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Cook County Illinois News

Pennsylvania Woman Is Awarded $7.1 Million in Damages From Conagra

The parent company of Pam and other well known brands was sued after a can of cooking spray exploded, causing second degree burns on a woman’s upper body, including her face and arms.

A jury in Illinois ordered Chicago-based Conagra Brands to pay $7.1 million to a Pennsylvania woman who was badly burned when a can of cooking spray caught fire at her workplace kitchen.

The woman, Tammy Reese, was working in a kitchen at Hub City Club in Shippensburg, Pa., in May 2017 and using Pam cooking spray when it suddenly “exploded into a fireball, causing burns,” according to the complaint filed in 2019.

Ms. Reese suffered second-degree burns on her head, face, hands and arms and spent weeks getting burn care, Ms. Reese’s lawyer, J. Craig Smith, said.

The jury ruled in favor of Ms. Reese on counts that included liability, design defect, failure to warn, and negligence and willful and wanton conduct, according to documents filed in Cook County Circuit Court on Monday.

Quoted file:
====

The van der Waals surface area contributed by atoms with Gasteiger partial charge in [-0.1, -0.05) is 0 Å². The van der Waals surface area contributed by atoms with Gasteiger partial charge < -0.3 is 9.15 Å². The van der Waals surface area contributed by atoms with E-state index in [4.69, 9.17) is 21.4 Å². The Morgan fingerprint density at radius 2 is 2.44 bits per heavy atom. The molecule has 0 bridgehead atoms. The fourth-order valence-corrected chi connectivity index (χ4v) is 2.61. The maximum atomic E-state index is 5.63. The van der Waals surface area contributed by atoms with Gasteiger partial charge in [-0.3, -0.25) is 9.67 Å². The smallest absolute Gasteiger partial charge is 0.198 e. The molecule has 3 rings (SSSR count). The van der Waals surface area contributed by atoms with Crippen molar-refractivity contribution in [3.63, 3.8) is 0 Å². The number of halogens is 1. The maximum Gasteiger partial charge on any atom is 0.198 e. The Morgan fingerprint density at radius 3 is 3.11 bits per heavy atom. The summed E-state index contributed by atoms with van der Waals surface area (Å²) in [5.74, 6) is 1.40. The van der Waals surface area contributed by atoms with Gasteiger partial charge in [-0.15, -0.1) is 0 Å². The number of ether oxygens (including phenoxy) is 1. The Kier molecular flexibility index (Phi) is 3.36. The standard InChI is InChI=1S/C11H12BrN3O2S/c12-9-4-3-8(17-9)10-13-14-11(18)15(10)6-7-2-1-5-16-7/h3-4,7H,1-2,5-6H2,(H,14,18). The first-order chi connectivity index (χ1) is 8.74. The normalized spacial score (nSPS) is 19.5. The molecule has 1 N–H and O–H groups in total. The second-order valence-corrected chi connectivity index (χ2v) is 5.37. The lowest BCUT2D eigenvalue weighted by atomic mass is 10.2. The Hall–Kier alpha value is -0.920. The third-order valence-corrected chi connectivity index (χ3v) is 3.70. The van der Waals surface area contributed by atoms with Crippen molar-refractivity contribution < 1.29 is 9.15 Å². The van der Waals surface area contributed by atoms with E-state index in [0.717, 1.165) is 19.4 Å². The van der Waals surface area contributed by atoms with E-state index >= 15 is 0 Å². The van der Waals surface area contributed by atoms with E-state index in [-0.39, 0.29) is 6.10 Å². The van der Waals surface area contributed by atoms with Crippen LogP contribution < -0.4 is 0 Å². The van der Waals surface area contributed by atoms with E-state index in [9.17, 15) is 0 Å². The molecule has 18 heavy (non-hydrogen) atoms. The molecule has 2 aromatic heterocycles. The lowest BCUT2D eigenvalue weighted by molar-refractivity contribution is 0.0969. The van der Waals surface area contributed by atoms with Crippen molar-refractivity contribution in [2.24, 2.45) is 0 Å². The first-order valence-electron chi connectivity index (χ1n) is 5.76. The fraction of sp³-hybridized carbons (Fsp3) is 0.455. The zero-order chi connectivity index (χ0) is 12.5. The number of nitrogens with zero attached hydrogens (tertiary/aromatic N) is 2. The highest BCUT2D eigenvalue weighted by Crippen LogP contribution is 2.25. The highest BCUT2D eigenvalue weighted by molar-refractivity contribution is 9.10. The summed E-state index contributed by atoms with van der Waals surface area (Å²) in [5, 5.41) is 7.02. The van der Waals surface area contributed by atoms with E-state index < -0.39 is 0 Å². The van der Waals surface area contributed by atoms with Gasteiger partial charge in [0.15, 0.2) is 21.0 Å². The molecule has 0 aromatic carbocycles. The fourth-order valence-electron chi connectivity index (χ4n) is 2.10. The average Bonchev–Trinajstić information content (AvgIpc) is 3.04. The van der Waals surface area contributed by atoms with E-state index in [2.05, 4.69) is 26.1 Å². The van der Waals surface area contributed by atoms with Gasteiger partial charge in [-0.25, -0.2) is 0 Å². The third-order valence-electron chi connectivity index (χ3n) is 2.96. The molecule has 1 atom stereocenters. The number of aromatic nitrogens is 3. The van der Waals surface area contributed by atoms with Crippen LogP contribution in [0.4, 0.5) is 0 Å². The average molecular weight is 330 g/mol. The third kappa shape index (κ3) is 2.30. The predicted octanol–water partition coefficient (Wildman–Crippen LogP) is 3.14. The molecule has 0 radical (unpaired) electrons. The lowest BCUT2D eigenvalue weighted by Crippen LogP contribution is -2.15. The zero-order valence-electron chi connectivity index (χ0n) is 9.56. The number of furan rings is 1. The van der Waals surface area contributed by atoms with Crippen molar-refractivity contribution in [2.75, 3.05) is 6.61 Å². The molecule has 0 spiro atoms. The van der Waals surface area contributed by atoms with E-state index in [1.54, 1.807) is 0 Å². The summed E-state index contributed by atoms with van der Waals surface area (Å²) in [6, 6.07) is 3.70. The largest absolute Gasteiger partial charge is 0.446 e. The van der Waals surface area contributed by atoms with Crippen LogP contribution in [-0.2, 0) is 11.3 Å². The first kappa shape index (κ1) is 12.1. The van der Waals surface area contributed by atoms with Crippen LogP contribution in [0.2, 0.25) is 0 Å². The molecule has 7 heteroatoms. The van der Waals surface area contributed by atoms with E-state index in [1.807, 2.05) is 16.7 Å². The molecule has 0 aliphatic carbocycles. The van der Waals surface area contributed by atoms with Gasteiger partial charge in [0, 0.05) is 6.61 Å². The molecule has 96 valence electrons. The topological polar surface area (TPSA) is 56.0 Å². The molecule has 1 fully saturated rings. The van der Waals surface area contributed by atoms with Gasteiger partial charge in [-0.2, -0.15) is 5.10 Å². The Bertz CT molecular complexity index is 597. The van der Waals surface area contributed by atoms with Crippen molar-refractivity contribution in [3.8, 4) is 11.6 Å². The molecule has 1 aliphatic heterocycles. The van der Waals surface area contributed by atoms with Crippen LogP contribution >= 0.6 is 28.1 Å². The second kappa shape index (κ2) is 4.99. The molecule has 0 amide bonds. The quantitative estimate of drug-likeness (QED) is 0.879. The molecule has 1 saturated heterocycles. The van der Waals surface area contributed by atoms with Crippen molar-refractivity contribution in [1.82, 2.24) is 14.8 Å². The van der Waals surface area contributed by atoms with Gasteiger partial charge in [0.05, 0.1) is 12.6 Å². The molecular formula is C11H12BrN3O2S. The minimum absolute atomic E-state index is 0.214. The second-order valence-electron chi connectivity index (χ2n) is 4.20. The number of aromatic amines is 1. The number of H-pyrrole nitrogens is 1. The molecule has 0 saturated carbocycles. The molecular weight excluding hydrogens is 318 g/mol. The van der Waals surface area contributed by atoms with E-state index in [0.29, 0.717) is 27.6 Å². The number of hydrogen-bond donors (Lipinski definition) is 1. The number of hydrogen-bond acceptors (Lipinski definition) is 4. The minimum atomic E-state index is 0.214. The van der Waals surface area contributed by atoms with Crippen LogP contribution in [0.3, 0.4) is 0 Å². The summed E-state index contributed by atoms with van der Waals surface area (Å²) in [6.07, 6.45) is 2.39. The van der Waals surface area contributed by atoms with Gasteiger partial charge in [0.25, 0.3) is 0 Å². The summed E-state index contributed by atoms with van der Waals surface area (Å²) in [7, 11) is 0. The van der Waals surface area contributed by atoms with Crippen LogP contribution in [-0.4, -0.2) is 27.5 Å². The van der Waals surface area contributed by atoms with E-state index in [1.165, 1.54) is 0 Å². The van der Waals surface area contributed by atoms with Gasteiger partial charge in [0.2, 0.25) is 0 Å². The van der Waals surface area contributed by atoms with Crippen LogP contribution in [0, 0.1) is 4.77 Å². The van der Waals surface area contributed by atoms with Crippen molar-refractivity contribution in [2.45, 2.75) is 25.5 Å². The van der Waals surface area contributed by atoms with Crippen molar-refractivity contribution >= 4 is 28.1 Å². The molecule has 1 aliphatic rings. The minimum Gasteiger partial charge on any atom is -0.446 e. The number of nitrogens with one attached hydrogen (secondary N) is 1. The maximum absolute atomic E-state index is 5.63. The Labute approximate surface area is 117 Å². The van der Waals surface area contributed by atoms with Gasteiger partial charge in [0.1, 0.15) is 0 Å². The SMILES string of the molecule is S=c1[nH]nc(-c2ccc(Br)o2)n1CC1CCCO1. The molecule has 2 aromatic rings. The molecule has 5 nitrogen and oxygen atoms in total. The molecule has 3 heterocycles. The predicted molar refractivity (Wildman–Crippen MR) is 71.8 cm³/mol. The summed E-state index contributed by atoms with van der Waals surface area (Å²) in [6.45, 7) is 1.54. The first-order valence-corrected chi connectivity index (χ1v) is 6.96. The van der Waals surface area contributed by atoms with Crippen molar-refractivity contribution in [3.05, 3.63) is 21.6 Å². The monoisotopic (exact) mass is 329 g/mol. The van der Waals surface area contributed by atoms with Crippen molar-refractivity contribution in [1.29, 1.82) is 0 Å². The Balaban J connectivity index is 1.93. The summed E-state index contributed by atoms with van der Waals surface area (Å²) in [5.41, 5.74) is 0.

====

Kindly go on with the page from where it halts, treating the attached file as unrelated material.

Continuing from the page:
Conagra Brands, the parent company of Pam and several other brands including Marie Callender’s, Reddi-wip and Chef Boyardee, must pay $3.1 million in compensatory damages and $4 million in punitive damages to Ms. Reese, according to court documents.

“She’s been through a lot, and she deserves this compensation,” Mr. Smith said. “The can of cooking spray in this case was unreasonably dangerous and they failed to warn about it.”

The lawsuit alleged the cans were defective because they had a U-shaped vent in the bottom that made them prone to explosion and the cooking spray had “extremely flammable materials such as propane and butane.”

There are about 50 pending burn victim cases against Conagra being litigated by Koskoff and Meyers & Flowers, the two firms that represented Ms. Reese.

A Conagra spokesman said that the specific type of cans in question in the lawsuit haven’t been available for more than four years. The company also wrote that it disagreed with the jury’s verdict and was evaluating whether to appeal.

Pam and other cooking sprays have clear warning labels saying the product is flammable and should not be left on or near a stove or heat source, Conagra told The Associated Press. Cooking spray shouldn’t be stored above 120 degrees or sprayed near an open flame, the company said.

“The safety of our products and our consumers is always a top priority of Conagra,” the statement said. “We continue to stand by our cooking spray products, which are safe and effective when used correctly, as instructed.”

Source : The New York Times